These tried and tested principles have a dulling effect on brands and our capacity to differentiate them from each other. In George Orwell's 1984, one of the book's many quotable ideas is "Newspeak." Newspeak, according to the book, is the official state language; all individuality is stripped from words, and some words are removed altogether. The hazards of Newspeak are illustrated in the unimaginative language of brands. If your vocabulary is limited, so is your range of thought.
One way of invigorating language is simply to avoid falling back on hackneyed phrases. Language can be brought to life through the use of stories. A brand's story can be about how a business first started, who the people are that run it, or the idea behind a product. Stories and words feed off each other. When the language comes alive, the brand is better defined and more robust.
Not everyone is a wordsmith, of course, and tone of voice guidelines sometimes fall short in large businesses because of the number of people who need to apply them. Any group of people will have degrees of competence within it, from barely literate to aspiring novelist.
"It's formidably difficult," Simmons admits. "And I don't think you get around it by saying this is our tone of voice and we're going to make sure that absolutely everyone follows it, as that's doomed to failure. If you try to regiment a brand's language you're stultifying its development."
Lambert agrees, "We don't want anyone to come to us and say, ‘Gee, I loved your tone of voice.' That misses the point."
The best way to tackle this is by training staff to be able to recognize when a piece of writing is in line with the brand's values. This will encourage sensitivity in staff's own writing. The instruction has a number of useful knock-on effects. Principally, it means that a company can rid itself of the need for external copywriters. Another unexpected by-product of the process is staff engagement and practice. Any time that an employee spends thinking about how to correctly implement the tone of voice is time well spent toward understanding and living the overall brand.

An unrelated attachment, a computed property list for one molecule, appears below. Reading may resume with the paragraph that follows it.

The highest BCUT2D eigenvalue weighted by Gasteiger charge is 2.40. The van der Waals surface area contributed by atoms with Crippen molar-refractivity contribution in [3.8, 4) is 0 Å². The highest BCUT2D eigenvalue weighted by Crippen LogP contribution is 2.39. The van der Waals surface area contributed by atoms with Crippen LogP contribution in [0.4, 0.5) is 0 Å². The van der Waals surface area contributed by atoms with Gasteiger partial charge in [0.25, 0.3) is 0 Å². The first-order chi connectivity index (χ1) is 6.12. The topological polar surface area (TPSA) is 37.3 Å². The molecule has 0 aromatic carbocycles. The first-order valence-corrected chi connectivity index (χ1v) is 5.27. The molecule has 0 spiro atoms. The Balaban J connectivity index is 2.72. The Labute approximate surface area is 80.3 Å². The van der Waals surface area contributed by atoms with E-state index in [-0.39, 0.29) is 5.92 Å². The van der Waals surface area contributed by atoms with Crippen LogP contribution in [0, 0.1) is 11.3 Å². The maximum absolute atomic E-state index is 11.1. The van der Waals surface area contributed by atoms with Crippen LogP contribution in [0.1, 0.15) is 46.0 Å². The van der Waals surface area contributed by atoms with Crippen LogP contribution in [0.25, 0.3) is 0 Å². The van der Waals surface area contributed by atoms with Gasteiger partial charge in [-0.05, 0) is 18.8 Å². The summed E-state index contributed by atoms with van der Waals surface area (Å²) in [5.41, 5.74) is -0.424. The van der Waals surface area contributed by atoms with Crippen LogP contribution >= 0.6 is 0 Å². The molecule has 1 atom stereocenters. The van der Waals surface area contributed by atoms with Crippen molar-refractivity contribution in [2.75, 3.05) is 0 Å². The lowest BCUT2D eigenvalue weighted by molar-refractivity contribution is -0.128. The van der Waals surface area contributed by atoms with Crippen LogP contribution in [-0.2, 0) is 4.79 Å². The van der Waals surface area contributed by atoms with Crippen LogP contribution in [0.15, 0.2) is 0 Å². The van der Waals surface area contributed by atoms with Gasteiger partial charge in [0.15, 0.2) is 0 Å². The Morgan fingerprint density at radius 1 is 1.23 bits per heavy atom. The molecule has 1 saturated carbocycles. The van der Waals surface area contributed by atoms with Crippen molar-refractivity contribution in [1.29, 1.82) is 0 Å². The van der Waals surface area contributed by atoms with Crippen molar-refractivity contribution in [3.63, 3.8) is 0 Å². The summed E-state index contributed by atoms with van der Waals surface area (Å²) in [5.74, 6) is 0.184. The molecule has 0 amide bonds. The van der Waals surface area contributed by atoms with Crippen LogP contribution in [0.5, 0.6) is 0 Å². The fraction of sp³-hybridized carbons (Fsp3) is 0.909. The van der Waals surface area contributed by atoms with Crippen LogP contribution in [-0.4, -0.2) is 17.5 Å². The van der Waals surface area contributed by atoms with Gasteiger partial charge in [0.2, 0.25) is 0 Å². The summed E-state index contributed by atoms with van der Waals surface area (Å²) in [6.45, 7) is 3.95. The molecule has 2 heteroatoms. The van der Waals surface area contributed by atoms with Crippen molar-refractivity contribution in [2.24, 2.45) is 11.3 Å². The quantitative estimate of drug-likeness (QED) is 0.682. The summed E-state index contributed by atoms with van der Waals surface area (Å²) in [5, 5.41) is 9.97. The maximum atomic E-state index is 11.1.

A good place to start might be the internal newsletter. This is usually a one-way process originating with marketing. If other staff members write it, they are actively participating in the brand, while gaining practice on their own colleagues.
The good news about establishing a tone of voice and training staff on it, says Lambert, is that the clearer direction can be freeing. "This isn't about a straitjacket. When I look at the things that other people have done […], they go ‘Yippee! Finally! I don't have to spend decades mastering a set of language that isn't me and that I don't understand but feel a pressure to use because it equals professionalism.' It frees you to think bigger thoughts and have bigger ideas. Especially internally; some of the emails that have gone around following our tone of voice would have never happened before."
Simmons likens his brand language teachings to a "subversive activity." Being better with words certainly makes staff more confident and empowers them to shun the self-imposed Newspeak of management jargon. But this approach is also encouraging staff to put their personality into their writing and the organizations they write for. This not only gives writing a renewed status in brands, it unleashes a voice for staff too.